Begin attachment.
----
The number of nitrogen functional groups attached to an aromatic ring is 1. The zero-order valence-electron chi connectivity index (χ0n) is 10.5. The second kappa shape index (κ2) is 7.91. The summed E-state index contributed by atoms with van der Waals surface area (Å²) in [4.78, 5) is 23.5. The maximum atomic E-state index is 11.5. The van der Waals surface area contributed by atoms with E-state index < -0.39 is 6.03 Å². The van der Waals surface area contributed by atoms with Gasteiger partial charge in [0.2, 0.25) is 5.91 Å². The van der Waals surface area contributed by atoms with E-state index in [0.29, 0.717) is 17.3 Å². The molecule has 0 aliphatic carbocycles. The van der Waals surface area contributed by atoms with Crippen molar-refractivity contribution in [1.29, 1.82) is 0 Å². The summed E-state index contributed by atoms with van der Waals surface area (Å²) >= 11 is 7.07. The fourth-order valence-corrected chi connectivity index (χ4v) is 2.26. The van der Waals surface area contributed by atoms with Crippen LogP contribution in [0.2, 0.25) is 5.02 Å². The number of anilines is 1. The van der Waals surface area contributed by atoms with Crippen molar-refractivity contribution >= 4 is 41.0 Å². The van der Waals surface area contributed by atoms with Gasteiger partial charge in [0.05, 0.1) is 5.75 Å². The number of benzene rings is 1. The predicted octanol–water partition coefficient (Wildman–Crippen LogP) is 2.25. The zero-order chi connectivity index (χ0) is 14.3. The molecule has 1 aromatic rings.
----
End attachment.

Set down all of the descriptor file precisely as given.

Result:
The number of nitrogen functional groups attached to an aromatic ring is 1. The zero-order valence-electron chi connectivity index (χ0n) is 10.5. The second kappa shape index (κ2) is 7.91. The summed E-state index contributed by atoms with van der Waals surface area (Å²) in [4.78, 5) is 23.5. The maximum atomic E-state index is 11.5. The van der Waals surface area contributed by atoms with E-state index < -0.39 is 6.03 Å². The van der Waals surface area contributed by atoms with Gasteiger partial charge in [0.2, 0.25) is 5.91 Å². The van der Waals surface area contributed by atoms with E-state index in [0.29, 0.717) is 17.3 Å². The molecule has 0 aliphatic carbocycles. The van der Waals surface area contributed by atoms with Crippen molar-refractivity contribution in [1.29, 1.82) is 0 Å². The summed E-state index contributed by atoms with van der Waals surface area (Å²) >= 11 is 7.07. The fourth-order valence-corrected chi connectivity index (χ4v) is 2.26. The van der Waals surface area contributed by atoms with Crippen LogP contribution in [0.2, 0.25) is 5.02 Å². The number of anilines is 1. The van der Waals surface area contributed by atoms with Crippen molar-refractivity contribution >= 4 is 41.0 Å². The van der Waals surface area contributed by atoms with Gasteiger partial charge in [0.05, 0.1) is 5.75 Å². The number of benzene rings is 1. The predicted octanol–water partition coefficient (Wildman–Crippen LogP) is 2.25. The zero-order chi connectivity index (χ0) is 14.3. The molecule has 1 aromatic rings.